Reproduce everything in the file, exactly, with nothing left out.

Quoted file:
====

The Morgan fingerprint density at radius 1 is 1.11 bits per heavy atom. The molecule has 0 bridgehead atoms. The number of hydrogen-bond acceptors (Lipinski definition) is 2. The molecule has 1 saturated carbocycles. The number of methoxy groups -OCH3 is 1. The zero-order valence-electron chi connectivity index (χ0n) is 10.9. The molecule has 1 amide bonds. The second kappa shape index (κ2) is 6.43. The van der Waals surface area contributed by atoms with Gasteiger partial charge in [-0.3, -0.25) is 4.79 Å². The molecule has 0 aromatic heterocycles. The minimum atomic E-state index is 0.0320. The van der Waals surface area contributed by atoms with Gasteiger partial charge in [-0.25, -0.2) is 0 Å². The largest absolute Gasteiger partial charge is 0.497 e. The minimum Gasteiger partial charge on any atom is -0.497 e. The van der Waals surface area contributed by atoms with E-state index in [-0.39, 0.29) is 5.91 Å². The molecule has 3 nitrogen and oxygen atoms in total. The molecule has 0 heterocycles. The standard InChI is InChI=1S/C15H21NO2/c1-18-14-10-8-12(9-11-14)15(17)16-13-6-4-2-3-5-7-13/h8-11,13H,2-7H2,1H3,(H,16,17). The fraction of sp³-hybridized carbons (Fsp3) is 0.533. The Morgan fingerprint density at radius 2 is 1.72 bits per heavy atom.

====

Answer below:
The Morgan fingerprint density at radius 1 is 1.11 bits per heavy atom. The molecule has 0 bridgehead atoms. The number of hydrogen-bond acceptors (Lipinski definition) is 2. The molecule has 1 saturated carbocycles. The number of methoxy groups -OCH3 is 1. The zero-order valence-electron chi connectivity index (χ0n) is 10.9. The molecule has 1 amide bonds. The second kappa shape index (κ2) is 6.43. The van der Waals surface area contributed by atoms with Gasteiger partial charge in [-0.3, -0.25) is 4.79 Å². The molecule has 0 aromatic heterocycles. The minimum atomic E-state index is 0.0320. The van der Waals surface area contributed by atoms with Gasteiger partial charge in [-0.25, -0.2) is 0 Å². The largest absolute Gasteiger partial charge is 0.497 e. The minimum Gasteiger partial charge on any atom is -0.497 e. The van der Waals surface area contributed by atoms with E-state index in [-0.39, 0.29) is 5.91 Å². The molecule has 3 nitrogen and oxygen atoms in total. The molecule has 0 heterocycles. The standard InChI is InChI=1S/C15H21NO2/c1-18-14-10-8-12(9-11-14)15(17)16-13-6-4-2-3-5-7-13/h8-11,13H,2-7H2,1H3,(H,16,17). The fraction of sp³-hybridized carbons (Fsp3) is 0.533. The Morgan fingerprint density at radius 2 is 1.72 bits per heavy atom.